One day he came back to discover the loincloth had been eaten by rats.  He begged the villagers for another, and they gave it to him.  But rats ate that one, too.  So he got himself a cat.  That took care of the rats, but now when he begged for his food he had to beg for milk for his cat as well.

“This won’t do,” he thought.  “I’ll get a cow.”  So he got a cow and found he had to beg now for fodder.  So he decided to till and plant the ground around his hut.  But soon he found no time for contemplation, so he hired servants to tend his farm.

But overseeing their labours became a chore, so he married to have a wife to help him.  After a time, the disciple became the wealthiest man in the village.

The guru was travelling in the region, and stopped in to see his disciple.  He was shocked to see that where once stood a simple mud hut there now loomed a palace surrounded by a vast estate worked by many servants.

“What is the meaning of this?” he asked his disciple.

“You won’t believe this, master,” the man replied.  “But there was no other way I could keep my loincloth.”

G.K. Chesterton said, “There are two ways to get enough.  One is to accumulate more and more.  The other is to need less.”

In a sermon titled “The use of money,” John Wesley said, “Gain all you can, save all you can, give all you can.”

You and I don’t need all these things we buy.  Spare a thought this Christmas for people like that Ugandan woman who celebrated God’s gift of shoes, and half the world’s population who have never made a phone call, and the millions who will die never having had enough to eat.

Learn to value and share the more intangible things in life: wisdom, grace, hospitality, love, joy, peace, patience, kindness, goodness, faithfulness, gentleness, self-control, self-denial, generosity, contentedness (cf Gal 5:22-23).  These are things you will never find in the supermarket or department store.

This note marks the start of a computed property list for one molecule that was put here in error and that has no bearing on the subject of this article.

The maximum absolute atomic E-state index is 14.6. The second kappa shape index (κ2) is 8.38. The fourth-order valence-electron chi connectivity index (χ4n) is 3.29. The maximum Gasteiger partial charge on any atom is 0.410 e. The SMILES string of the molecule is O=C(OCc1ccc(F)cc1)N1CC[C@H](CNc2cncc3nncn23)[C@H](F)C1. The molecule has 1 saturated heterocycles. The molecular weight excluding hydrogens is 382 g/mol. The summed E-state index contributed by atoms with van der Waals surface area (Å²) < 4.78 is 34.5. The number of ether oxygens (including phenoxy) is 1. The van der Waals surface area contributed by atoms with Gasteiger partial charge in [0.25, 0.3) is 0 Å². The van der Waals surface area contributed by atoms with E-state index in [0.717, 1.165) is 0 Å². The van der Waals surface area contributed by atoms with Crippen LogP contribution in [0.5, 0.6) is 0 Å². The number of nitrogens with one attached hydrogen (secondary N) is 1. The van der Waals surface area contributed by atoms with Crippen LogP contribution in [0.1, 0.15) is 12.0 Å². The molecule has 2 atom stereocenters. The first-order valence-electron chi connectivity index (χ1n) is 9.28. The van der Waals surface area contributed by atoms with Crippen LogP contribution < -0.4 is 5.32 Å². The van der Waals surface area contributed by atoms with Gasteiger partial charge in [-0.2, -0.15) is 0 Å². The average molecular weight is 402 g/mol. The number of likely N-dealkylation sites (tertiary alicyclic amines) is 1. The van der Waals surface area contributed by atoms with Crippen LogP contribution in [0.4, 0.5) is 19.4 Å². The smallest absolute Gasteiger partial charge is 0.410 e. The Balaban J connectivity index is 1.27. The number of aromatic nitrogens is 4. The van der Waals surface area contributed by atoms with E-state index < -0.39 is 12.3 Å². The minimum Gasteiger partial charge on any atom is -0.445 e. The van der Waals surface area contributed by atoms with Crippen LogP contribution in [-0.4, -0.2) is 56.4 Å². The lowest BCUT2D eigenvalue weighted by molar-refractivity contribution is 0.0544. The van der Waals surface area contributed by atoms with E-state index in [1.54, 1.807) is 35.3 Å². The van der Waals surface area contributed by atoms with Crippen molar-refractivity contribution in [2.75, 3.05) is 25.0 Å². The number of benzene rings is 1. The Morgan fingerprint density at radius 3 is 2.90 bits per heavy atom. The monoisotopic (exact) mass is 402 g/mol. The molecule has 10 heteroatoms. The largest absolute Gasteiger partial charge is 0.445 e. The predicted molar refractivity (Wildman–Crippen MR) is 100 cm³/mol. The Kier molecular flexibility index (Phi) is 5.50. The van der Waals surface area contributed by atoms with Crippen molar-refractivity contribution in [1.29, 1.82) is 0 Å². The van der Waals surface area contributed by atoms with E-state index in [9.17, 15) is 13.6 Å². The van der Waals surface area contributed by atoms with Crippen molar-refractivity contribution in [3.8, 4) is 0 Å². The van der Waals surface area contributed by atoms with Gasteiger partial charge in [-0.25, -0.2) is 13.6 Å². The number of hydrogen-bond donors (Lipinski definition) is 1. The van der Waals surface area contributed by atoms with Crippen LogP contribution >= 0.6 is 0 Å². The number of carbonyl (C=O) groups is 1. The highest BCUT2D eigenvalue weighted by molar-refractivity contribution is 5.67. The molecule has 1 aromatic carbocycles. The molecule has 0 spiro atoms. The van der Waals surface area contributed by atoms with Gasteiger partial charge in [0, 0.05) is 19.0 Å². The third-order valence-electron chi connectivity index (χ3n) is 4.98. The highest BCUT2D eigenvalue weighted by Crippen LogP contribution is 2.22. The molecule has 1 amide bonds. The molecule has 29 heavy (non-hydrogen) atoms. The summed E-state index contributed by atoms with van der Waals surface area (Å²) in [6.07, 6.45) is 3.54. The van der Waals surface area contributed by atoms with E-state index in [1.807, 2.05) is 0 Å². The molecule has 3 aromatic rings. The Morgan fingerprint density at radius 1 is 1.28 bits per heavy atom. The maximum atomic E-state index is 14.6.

“Better a little with fear of the Lord than great wealth with turmoil.  Better a meal of vegetables where there is love than a fattened calf with hatred.” 

 ———-

Copyright © 2001 Rod Benson. All rights reserved.  Sermon 433, Blakehurst Baptist Church, Sydney, Australia, on Sunday December 9, 2001. Unless otherwise noted, Scripture quotations are from The Holy Bible: New International Version (London: Hodder & Stoughton, 1980).


[1] Mark Buchannan, “Trapped in the cult of the next thing,” Christianity Today, September 6, 1999, 65.

[2] Rodney Clapp, “Why the devil takes visa: A Christian response to the triumph of consumerism,” Christianity Today, October 7, 1996, 20.

[3] Alan Storkey, “Postmodernism is consumption,” in Craig Bartholemew & Thorsten Moritz, Christ and Consumerism: A Critical Analysis of the Spirit of the Age (Carlisle: Paternoster, 2000) 115.

[4] Roland E. Murphy, Proverbs (Nashville: Thomas Nelson, 1998) 113.

Categories: consumerism sermons sermons by Rod Benson

Rod Benson